We added additional data centers providing regional diversity to mitigate risk from natural disaster and the ability to fail between regions when it was needed during major upgrades, deploys or incidents. The active-active operation of data centers provided for staged code deployment reducing overall impacts of code rollouts.

The efficiency of power use by the data centers has improved with expanding the operating ranges of the environmental envelope and designing the hardware for resiliency at the higher operating temperatures.

Future work

Our data centers continue to evolve in strategy and operation, providing for live changes to the operating network and hardware without interruption to the users. Our strategy will continue to focus on scale within the existing power and physical footprints through optimization and maintaining flexibility while driving efficiency in the coming years.

Hardware efficiency

History and challenges

Our hardware engineering team was started to qualify and validate performance of off-the-shelf purchased hardware, and evolved into customization of hardware for cost and performance optimizations.

Procuring and consuming hardware at Twitter’s scale comes with a unique set of challenges. In order to meet the demands of our internal customers, we initially started a program to qualify and ensure the quality of purchased hardware. The team was primarily focused on performance and reliability testing ensuring that systems could meet the demands. Running systematic tests to validate the behavior was predictable, and there were very few bugs introduced.

As we scaled our major workloads (Mesos, Hadoop, Manhattan, and MySQL) it became apparent the available market offerings didn’t quite meet the needs. Off-the-shelf servers come with enterprise features, like raid controllers and hot swap power supplies. These components improve reliability at small scale, but often decrease performance and increase cost; for example some raid controllers interfered with the performance of SSDs and could be a third of the cost of the system.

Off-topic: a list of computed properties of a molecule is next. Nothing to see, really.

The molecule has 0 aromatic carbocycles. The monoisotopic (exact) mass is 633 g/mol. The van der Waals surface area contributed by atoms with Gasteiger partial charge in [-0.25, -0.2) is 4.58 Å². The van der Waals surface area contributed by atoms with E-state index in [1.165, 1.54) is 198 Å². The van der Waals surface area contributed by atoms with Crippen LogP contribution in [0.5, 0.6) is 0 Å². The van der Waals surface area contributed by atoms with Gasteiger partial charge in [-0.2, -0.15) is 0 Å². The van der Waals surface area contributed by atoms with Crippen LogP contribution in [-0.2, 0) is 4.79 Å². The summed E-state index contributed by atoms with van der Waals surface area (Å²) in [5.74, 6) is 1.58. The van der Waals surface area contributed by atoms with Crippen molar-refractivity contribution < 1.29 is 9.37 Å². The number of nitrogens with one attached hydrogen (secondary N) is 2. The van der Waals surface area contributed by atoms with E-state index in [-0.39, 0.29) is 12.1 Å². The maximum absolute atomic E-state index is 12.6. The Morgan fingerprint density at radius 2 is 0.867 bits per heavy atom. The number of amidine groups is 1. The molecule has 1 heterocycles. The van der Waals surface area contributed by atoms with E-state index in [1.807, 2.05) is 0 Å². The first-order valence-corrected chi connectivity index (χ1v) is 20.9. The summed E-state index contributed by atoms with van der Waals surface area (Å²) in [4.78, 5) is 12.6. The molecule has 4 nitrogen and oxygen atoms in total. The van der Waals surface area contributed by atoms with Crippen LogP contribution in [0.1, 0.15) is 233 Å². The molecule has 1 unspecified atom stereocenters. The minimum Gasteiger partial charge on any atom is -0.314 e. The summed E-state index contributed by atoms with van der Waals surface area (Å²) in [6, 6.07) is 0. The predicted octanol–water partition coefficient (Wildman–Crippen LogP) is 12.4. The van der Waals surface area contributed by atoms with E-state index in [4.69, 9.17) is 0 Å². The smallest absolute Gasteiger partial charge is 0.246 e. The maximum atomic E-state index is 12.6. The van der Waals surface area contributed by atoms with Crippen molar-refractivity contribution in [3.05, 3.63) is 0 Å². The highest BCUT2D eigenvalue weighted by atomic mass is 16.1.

At the time, we were a large user of mysql databases. Issues arose from both supply and performance of SAS media. The majority of deployments were 1u servers, and the total number of drives used plus a writeback cache could predict the performance of a system often time limited to a sustained 2000 sequential IOPS. In order to continue scaling this workload, we were stranding CPU cores and disk capacity to meet IOPS requirement. We were unable to find cost-effective solutions at this time.

As our volume of hardware reached a critical mass, it made sense to invest in a hardware engineering team for customized white box solutions with focus on reducing the capital expenses and increased performance metrics.

Major technology changes and adoption

We’ve made many transitions in our hardware technology stack. Below is a timeline for adoptions of new technology and internally developed platforms.

  • 2012 - SSDs become the primary storage media for our MySQL and key/value databases.
  • 2013 - Our first custom solution for Hadoop workloads is developed, and becomes our primary bulk storage solution.
  • 2013 - Our custom solution is developed for Mesos, TFE, and cache workloads.
  • 2014 - Our custom SSD key/value server completes development.
  • 2015 - Our custom database solution is developed.
  • 2016 - We developed GPU systems for inference and training of machine learning models.

Lessons learned

The objective of our Hardware Engineering team is to significantly reduce the capital expenditure and operating expenditure by making small tradeoffs that improve our TCO. Two generalizations can apply to reduce the cost of a server: